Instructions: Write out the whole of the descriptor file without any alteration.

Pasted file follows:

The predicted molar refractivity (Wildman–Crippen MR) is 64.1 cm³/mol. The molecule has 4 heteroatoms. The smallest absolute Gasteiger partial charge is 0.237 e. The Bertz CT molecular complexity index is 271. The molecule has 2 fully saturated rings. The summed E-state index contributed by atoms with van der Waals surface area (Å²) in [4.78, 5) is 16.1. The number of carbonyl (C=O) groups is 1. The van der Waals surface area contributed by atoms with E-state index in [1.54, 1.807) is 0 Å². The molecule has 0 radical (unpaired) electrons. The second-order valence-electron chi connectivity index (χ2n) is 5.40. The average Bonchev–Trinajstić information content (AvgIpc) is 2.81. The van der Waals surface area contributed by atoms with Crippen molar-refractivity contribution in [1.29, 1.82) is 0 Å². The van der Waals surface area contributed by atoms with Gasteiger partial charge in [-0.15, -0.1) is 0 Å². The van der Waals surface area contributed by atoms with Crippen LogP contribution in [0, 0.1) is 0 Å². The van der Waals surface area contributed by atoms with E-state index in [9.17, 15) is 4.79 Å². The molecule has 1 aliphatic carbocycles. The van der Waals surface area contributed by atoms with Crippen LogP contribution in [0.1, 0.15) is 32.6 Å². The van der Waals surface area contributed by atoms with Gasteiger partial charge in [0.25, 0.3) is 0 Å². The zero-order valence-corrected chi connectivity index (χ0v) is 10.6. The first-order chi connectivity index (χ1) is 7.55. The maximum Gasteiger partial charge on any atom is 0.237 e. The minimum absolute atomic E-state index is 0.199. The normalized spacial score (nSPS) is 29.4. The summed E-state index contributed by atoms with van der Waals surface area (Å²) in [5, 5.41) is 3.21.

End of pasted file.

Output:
The predicted molar refractivity (Wildman–Crippen MR) is 64.1 cm³/mol. The molecule has 4 heteroatoms. The smallest absolute Gasteiger partial charge is 0.237 e. The Bertz CT molecular complexity index is 271. The molecule has 2 fully saturated rings. The summed E-state index contributed by atoms with van der Waals surface area (Å²) in [4.78, 5) is 16.1. The number of carbonyl (C=O) groups is 1. The van der Waals surface area contributed by atoms with E-state index in [1.54, 1.807) is 0 Å². The molecule has 0 radical (unpaired) electrons. The second-order valence-electron chi connectivity index (χ2n) is 5.40. The average Bonchev–Trinajstić information content (AvgIpc) is 2.81. The van der Waals surface area contributed by atoms with Crippen molar-refractivity contribution in [1.29, 1.82) is 0 Å². The van der Waals surface area contributed by atoms with Gasteiger partial charge in [-0.15, -0.1) is 0 Å². The van der Waals surface area contributed by atoms with Crippen LogP contribution in [0, 0.1) is 0 Å². The van der Waals surface area contributed by atoms with E-state index in [9.17, 15) is 4.79 Å². The molecule has 1 aliphatic carbocycles. The van der Waals surface area contributed by atoms with Crippen LogP contribution in [0.1, 0.15) is 32.6 Å². The van der Waals surface area contributed by atoms with Gasteiger partial charge in [0.25, 0.3) is 0 Å². The zero-order valence-corrected chi connectivity index (χ0v) is 10.6. The first-order chi connectivity index (χ1) is 7.55. The maximum Gasteiger partial charge on any atom is 0.237 e. The minimum absolute atomic E-state index is 0.199. The normalized spacial score (nSPS) is 29.4. The summed E-state index contributed by atoms with van der Waals surface area (Å²) in [5, 5.41) is 3.21.